Knitting is a fantastic use of time, in my humble opinion. Really, I think it’s fantastic. It stimulates the mind, increases dexterity, and creates something meaningful simultaneously. I suspect however that much can be said about English literature; it certainly stimulates the mind, if you find the right piece, and makes you dexterous insofar as your vocabulary increases, your capacity for accommodating other ideas grows, and you begin to perceive the world in innumerable different ways. Therefore, the question can be asked: why do children not want to read anymore?

I find this dilemma difficult to empathise with because I have never struggled with not wanting to read. I’d read under the duvet with torches, with glow in the dark things, mobile phone lights… anything that would allow me to see the words on the page and translate them into something fantastic in my mind. Harry Potter and company would transport me to alternate universes. Therefore, I think it is almost unfathomable that children wouldn’t want to be a part of this world; at least not through their own imaginations. Certainly through obvious, glaring media, but not of their own accord, or because they want to experience the novels in the purest form, without the director’s interpretation affecting how one perceives the characters, and the settings.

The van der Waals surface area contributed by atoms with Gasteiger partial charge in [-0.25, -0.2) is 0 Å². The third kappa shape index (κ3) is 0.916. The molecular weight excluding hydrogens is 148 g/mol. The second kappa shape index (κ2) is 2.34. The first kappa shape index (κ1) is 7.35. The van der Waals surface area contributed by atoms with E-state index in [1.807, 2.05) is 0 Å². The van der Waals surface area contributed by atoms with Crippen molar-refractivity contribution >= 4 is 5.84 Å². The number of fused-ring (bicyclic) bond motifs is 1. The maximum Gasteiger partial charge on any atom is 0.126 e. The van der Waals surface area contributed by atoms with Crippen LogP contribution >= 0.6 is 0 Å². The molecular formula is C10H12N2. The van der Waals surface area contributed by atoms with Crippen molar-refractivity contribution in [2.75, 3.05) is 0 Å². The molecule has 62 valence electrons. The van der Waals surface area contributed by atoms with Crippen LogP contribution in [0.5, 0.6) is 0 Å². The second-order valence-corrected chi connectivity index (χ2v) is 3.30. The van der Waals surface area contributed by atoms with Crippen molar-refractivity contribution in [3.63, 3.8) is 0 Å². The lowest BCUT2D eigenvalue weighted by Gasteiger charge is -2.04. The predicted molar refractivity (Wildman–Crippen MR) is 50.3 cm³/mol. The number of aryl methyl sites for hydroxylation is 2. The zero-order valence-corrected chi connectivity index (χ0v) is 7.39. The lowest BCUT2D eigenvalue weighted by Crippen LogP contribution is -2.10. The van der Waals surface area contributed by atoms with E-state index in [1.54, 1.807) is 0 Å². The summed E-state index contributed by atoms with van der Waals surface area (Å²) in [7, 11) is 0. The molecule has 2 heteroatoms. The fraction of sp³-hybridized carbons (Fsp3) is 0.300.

The castles, dragons, wizards and people who emerge from the realms of my imagination are always exponentially more interesting and more exciting than those put on a screen. The capacity to create an image that everyone is involved with is certainly an advantage of cinema, however it is not fundamental. It treats the integrity of the character and the setting as it was prescribed by the author as superfluous, something that can, and should be, altered at any given moment. This essentially defies the authority of the author as the creator of the literature, and in this way, we can consider that television, film and video gaming has murdered the literary beauty of the literature they seek to portray.